Rooftop scene, Provincetown
HERRING COVE BEACH, 1997
If I wrote
the bikinied couples fleeing the sun's
stare, the fragrance of sex over-
flowing the dune's copper cups,
mysterious rote symphony of the sea,
would that make this a poem and not just a snapshot, even though it's barely enough to fashion a brief lyric? Perhaps there's grist for verse in the sand between my thighs, or the laughter braided with cries from the bathers a few feet away, or the relentless Atlantic, relentlessly churning lyrics of its own. Or you, lying supine and oblivious, your head bobbing to a House tape and the newspaper, on the immaculate white raft of your beach towel. Remembering when this was like yesterday, the first day, our beginning. The afternoon crawling before us, unaware, our chaperone. A starfish, wafflecone fragments and watermelon rinds, a dumped-ice river, used condoms, or the abandoned lifeguard stand that flickers in the blue and shifting distance. And then I am standing facing the horizon, the water, my shoulders gaining color and authority like our silent bond, you behind me, beside me, with me here, in the ocean's ancient, ever-moving shutter.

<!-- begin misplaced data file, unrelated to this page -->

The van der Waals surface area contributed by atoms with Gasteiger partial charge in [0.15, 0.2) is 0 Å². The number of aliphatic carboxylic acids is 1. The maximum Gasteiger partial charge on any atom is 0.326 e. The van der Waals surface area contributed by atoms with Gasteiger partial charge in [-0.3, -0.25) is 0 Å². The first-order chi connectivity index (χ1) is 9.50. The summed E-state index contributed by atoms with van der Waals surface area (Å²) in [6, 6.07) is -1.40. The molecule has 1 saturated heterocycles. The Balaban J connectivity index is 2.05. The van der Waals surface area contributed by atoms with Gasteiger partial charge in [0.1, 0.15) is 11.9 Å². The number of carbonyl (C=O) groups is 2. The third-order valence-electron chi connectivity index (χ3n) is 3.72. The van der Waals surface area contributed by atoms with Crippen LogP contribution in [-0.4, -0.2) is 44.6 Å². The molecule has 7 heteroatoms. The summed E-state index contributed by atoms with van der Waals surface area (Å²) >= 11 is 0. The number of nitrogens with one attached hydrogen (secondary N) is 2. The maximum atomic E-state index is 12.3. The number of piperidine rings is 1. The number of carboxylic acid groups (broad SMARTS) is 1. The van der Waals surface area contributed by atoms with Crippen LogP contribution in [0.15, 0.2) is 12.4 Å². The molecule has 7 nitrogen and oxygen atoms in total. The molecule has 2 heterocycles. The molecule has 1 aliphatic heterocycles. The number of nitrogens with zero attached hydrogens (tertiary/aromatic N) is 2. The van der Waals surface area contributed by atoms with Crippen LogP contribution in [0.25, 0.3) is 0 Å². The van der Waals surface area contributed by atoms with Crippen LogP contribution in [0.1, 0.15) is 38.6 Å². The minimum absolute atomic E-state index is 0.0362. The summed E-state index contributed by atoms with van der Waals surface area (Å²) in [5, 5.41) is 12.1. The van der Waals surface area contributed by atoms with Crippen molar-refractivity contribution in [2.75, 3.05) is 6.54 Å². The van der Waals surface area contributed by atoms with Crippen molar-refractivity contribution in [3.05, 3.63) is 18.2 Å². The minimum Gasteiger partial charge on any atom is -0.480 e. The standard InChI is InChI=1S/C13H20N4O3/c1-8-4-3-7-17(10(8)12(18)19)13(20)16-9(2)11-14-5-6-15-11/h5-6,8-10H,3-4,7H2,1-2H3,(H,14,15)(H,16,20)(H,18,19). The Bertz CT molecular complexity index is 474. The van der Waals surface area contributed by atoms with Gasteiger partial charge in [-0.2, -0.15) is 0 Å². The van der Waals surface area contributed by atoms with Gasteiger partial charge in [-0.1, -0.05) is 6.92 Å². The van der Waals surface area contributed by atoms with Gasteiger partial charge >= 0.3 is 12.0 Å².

Copyright © John Keene, 1997, 2008. All rights reserved.